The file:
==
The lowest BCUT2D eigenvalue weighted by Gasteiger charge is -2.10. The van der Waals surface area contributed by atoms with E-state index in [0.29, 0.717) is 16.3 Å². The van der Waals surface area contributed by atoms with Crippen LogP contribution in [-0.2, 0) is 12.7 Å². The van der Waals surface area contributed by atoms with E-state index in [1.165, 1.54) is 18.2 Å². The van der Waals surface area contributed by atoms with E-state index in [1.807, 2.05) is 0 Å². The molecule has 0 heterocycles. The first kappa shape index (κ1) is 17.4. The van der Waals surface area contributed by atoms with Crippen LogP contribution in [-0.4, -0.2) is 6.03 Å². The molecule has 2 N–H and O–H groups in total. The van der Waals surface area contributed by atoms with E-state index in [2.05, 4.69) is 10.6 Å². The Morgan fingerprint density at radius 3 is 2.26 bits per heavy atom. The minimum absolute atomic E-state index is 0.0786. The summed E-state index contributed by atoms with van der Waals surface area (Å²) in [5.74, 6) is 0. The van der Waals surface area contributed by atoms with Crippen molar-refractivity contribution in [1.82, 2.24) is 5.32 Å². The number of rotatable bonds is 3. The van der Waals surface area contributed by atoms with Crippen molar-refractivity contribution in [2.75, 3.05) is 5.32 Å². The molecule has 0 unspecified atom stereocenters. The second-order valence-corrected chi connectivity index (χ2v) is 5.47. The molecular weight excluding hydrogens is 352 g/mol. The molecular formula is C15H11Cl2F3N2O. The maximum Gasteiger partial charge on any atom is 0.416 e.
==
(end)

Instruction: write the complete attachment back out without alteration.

The lowest BCUT2D eigenvalue weighted by Gasteiger charge is -2.10. The van der Waals surface area contributed by atoms with E-state index in [0.29, 0.717) is 16.3 Å². The van der Waals surface area contributed by atoms with Crippen LogP contribution in [-0.2, 0) is 12.7 Å². The van der Waals surface area contributed by atoms with E-state index in [1.165, 1.54) is 18.2 Å². The van der Waals surface area contributed by atoms with E-state index in [1.807, 2.05) is 0 Å². The molecule has 0 heterocycles. The first kappa shape index (κ1) is 17.4. The van der Waals surface area contributed by atoms with Crippen LogP contribution in [-0.4, -0.2) is 6.03 Å². The molecule has 2 N–H and O–H groups in total. The van der Waals surface area contributed by atoms with E-state index in [2.05, 4.69) is 10.6 Å². The Morgan fingerprint density at radius 3 is 2.26 bits per heavy atom. The minimum absolute atomic E-state index is 0.0786. The summed E-state index contributed by atoms with van der Waals surface area (Å²) in [5.74, 6) is 0. The van der Waals surface area contributed by atoms with Crippen molar-refractivity contribution in [1.82, 2.24) is 5.32 Å². The number of rotatable bonds is 3. The van der Waals surface area contributed by atoms with Crippen molar-refractivity contribution in [2.75, 3.05) is 5.32 Å². The molecule has 0 unspecified atom stereocenters. The second-order valence-corrected chi connectivity index (χ2v) is 5.47. The molecular weight excluding hydrogens is 352 g/mol. The molecular formula is C15H11Cl2F3N2O. The maximum Gasteiger partial charge on any atom is 0.416 e.